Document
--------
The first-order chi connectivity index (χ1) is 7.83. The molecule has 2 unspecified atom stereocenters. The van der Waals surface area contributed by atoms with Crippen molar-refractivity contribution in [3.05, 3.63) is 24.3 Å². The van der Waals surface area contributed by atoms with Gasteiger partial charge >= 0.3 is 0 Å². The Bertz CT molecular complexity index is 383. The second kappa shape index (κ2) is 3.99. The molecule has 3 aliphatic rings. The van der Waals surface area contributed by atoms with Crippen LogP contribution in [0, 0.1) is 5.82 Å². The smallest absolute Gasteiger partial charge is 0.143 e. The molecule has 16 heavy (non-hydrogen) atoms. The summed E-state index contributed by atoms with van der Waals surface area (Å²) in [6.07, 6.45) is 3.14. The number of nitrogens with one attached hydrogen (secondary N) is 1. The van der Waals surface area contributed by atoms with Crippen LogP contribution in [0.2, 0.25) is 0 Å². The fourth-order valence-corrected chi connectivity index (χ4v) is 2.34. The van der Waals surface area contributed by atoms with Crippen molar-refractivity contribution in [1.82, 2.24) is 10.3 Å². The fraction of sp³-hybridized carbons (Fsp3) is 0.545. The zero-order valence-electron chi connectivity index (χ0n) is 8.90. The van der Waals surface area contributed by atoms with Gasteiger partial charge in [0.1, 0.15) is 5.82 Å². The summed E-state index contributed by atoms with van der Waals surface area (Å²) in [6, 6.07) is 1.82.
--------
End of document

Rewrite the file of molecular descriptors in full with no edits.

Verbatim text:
The first-order chi connectivity index (χ1) is 7.83. The molecule has 2 unspecified atom stereocenters. The van der Waals surface area contributed by atoms with Crippen molar-refractivity contribution in [3.05, 3.63) is 24.3 Å². The van der Waals surface area contributed by atoms with Gasteiger partial charge >= 0.3 is 0 Å². The Bertz CT molecular complexity index is 383. The second kappa shape index (κ2) is 3.99. The molecule has 3 aliphatic rings. The van der Waals surface area contributed by atoms with Crippen LogP contribution in [0, 0.1) is 5.82 Å². The smallest absolute Gasteiger partial charge is 0.143 e. The molecule has 16 heavy (non-hydrogen) atoms. The summed E-state index contributed by atoms with van der Waals surface area (Å²) in [6.07, 6.45) is 3.14. The number of nitrogens with one attached hydrogen (secondary N) is 1. The van der Waals surface area contributed by atoms with Crippen LogP contribution in [0.2, 0.25) is 0 Å². The fourth-order valence-corrected chi connectivity index (χ4v) is 2.34. The van der Waals surface area contributed by atoms with Crippen molar-refractivity contribution in [1.82, 2.24) is 10.3 Å². The fraction of sp³-hybridized carbons (Fsp3) is 0.545. The zero-order valence-electron chi connectivity index (χ0n) is 8.90. The van der Waals surface area contributed by atoms with Gasteiger partial charge in [0.1, 0.15) is 5.82 Å². The summed E-state index contributed by atoms with van der Waals surface area (Å²) in [6, 6.07) is 1.82.